Trump promotes use of drug for coronavirus: ‘I’m not a doctor. But I have common sense’
President Trump on Sunday forcefully touted the use of hydroxychloroquine as a potential means to combat or even prevent the onset of symptoms from the coronavirus, wading further into a medical debate that has put him at odds with some of his top health experts.
Trump said the government has stockpiled 29 million pills of the drug, which is also used to treat lupus. For a second consecutive day, he suggested even those without coronavirus symptoms might consider taking the drug despite limited evidence about its efficacy in treating the virus.
“What do you have to lose?” he said. “I’m not looking at it one way or another. But we want to get out of this. If it does work, it would be a shame if we didn’t do it early.”
“What do I know? I’m not a doctor,” he added. “But I have common sense.”
The president has for days opined on the potential efficacy of hydroxychloroquine when taken with azithromycin.
But Sunday’s comments marked the furthest he has veered into playing armchair doctor. He acknowledged the drug may not work but suggested there was no time to wait and let clinical trials play out.
“I want people to live, and I’m seeing people dying,” he said. “And you know the expression when that’s happening. You should do it. What really do we have to lose?”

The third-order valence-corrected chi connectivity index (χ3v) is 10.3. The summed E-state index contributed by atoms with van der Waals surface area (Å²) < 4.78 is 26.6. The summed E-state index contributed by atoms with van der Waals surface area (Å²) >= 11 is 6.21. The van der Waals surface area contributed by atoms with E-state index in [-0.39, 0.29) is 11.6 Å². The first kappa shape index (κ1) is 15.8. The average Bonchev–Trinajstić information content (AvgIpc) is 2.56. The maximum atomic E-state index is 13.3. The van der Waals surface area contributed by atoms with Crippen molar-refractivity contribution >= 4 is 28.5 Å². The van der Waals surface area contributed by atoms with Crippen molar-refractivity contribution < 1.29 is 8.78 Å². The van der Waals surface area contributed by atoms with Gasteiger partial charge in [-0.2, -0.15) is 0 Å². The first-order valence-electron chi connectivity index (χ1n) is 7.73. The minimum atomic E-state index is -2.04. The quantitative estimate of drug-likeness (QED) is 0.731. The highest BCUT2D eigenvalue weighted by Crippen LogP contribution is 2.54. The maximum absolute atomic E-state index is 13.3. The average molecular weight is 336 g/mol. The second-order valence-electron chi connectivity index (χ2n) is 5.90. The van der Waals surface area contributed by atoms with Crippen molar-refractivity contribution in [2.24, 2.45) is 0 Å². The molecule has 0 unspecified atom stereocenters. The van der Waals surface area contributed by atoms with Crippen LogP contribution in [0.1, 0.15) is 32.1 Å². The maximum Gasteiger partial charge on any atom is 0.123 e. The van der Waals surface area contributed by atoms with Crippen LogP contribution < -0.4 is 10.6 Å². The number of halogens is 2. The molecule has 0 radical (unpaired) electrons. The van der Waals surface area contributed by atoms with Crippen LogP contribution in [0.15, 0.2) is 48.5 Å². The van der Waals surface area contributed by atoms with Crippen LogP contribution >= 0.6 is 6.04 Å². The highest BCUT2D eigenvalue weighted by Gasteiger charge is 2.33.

Other administration officials on Sunday joined in the effort to promote the drug’s availability. Vice President Pence said the government was working with Michigan to make the drug more readily available, and a top Federal Emergency Management Agency official organizing supply chain efforts said the agency is prioritizing getting pills out to pharmacies and hospitals in areas experiencing outbreaks.
The promotion of hydroxychloroquine has been a point of tension within the White House as Trump has repeatedly pushed it at press briefings.
Axios reported Sunday that top White House trade adviser Peter Navarro clashed with Anthony Fauci, the director of the National Institute of Allergy and Infectious Diseases, about how aggressively to promote the drug.
Fauci has been adamant that it is too soon to say how effective the drug is.
“The data are really just at best suggestive. There have been cases that show there may be an effect, and there are others to show there’s no effect,” he said on CBS’s “Face the Nation” on Sunday morning. “So I think in terms of science, I don’t think we could definitively say it works.”
The administration’s aggressive promotion of the drug has also led to a shortage of hydroxychloroquine and chloroquine, the Food and Drug Administration said last week, raising concerns for those who take the drugs for conditions such as lupus.